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Hazelwood v. Kuhlmeier

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by

Lena Peak

on 8 May 2013

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Transcript of Hazelwood v. Kuhlmeier

Hazelwood v. Kuhlmeier Lena Peak and Kiv Kramer Court Process Questions The Outcome Appeals Court Supreme Court The Students' Lawsuit Background The Issues The Concerns Summary At Hazelwood East High School in St. Louis,
students who wrote for the school newspaper submitted the final paper to their editor, Mr. Emerson, before publishing. According to
protocol, Emerson sent the paper to the school's principal, Mr. Reynolds, who was concerned
about a couple articles in the paper
Two topics especially concerned Reynolds. These were topics of teen pregnancy and divorce. In the article about teen pregnancy, pregnant teens from the high school were anonymously interviewed. In the article about divorce, students with divorced parents were interviewed and made negative comments about a parent or parents. Reynolds said he was concerned for the students' privacy of them and their families. The student's felt that their principal's choice of censorship violated their First Amendment rights. They filed a lawsuit against the school and took their case to the U.S. District Court for the Eastern District of Missouri. The judge ruled in the school's favor, stating that if the school has a reasonable basis for their actions, they can restrict published content of school-related extra curricular activities due to educational purposes.
The students didn't like this ruling, so they appealed
the case. The students appealed their case to the Court of Appeals for the Eighth Circuit. This court reversed the ruling of the lower court, stating that the school newspaper was "public forum" and a paper for student discussion. They also stated that the school could only place restrictions on the paper if it were to interfere with school work or violate other students' rights. The school appealed the ruling and the Supreme Court decided to hear their case. The Supreme Court would decide whether the school newspaper is considered a "public forum" and if the school should be required to support "particular student speech". The court ruled against the students in a 5-3 decision. Justice White concluded by stating that the First Amendment does not prevent the school from showing authority over school-sponsored publications. They also stated that if the newspaper was considered "public forum", then the school would not have editorial control over the paper. In addition, they decided that the school is not required to support student speech such as this if it infringed on the school's educational mission. 1. Why did the newspaper adviser give the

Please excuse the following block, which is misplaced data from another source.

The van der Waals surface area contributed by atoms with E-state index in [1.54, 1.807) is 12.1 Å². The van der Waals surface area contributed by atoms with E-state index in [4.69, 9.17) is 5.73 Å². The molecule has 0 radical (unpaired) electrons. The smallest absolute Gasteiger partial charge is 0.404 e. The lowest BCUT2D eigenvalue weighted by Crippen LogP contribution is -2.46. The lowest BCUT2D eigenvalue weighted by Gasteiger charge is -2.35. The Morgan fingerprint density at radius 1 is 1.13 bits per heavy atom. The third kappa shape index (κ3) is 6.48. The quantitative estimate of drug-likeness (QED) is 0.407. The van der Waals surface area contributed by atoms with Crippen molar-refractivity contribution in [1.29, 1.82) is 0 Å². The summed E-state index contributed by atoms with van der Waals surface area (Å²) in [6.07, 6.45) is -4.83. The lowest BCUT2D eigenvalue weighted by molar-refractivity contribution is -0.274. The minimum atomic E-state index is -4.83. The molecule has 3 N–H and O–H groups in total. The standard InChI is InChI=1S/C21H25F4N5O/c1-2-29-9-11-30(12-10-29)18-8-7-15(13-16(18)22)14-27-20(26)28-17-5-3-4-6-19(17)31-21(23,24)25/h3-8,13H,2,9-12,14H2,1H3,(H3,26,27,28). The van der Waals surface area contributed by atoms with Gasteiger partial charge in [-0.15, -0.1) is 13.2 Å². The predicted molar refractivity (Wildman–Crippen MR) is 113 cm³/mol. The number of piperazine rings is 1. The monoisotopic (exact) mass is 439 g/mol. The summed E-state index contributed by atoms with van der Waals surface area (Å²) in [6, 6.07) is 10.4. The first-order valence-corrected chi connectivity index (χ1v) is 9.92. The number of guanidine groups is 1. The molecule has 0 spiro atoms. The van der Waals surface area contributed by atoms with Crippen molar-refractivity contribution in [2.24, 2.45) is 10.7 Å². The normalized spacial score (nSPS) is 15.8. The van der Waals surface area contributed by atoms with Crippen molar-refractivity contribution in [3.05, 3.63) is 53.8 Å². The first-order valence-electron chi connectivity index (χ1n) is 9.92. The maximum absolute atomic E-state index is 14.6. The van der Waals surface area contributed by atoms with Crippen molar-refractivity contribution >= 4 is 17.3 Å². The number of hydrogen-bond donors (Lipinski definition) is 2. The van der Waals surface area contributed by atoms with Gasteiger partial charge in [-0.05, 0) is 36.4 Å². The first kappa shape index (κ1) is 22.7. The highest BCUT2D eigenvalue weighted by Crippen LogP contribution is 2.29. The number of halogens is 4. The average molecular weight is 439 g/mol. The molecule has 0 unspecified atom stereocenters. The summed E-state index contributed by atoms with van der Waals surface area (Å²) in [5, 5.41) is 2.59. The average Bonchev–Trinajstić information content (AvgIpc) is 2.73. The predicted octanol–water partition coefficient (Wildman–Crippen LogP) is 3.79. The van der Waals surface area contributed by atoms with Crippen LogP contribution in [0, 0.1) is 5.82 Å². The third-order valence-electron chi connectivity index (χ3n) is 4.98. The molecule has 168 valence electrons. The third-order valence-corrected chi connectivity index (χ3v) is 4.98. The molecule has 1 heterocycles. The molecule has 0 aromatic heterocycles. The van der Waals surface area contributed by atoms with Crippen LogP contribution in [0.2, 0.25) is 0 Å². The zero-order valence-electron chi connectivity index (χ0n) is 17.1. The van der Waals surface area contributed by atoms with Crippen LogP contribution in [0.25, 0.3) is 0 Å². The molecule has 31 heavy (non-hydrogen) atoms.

paper to Principal Reynolds for review? Was this standard procedure?
Yes, this was standard procedure for the principal to review the paper before it was published.

2. What concerns did Principal Reynolds have regarding the two articles? Were these legitimate concerns? Do you think the principal had any options other than deleting entire pages from the student paper?
He was concerned for the privacy of the students interviewed and their families. The more respectable action would've been to confront the students about the article and compromised changes.



3. What rights did the students believe had
been violated? What is the relevant wording of
the First Amendment?
Their "freedom of press"

4. Were there steps the students could have taken other than filing a lawsuit?
Yes, the students could've worked out a compromise with the principal/school before jumping to such drastic measures.


5. Should a principal be able to censor student newspapers? If so, under what conditions?
Yes, if the paper is an inappropriate for the school's intended atmosphere or if it violates the rights of others.

6. Should a principal or other school authority be able to silence other forms of student speech? If so, under what conditions? How does speech by an individual student differ from speech by the school newspaper?
Yes, to an extent. If other forms of student speech is offending or disrupting school learning it should be restricted. Individual speech is not published like in a school newspaper.
1988 Reynolds wanted the students to change the articles, but he was worried they would not cut the due date of the paper, so after consulting other staff members, he decided to omit two pages that included the controversial articles. The students who worked very hard on these articles felt that the issue could've been solved if their principal had just confronted them
about it.
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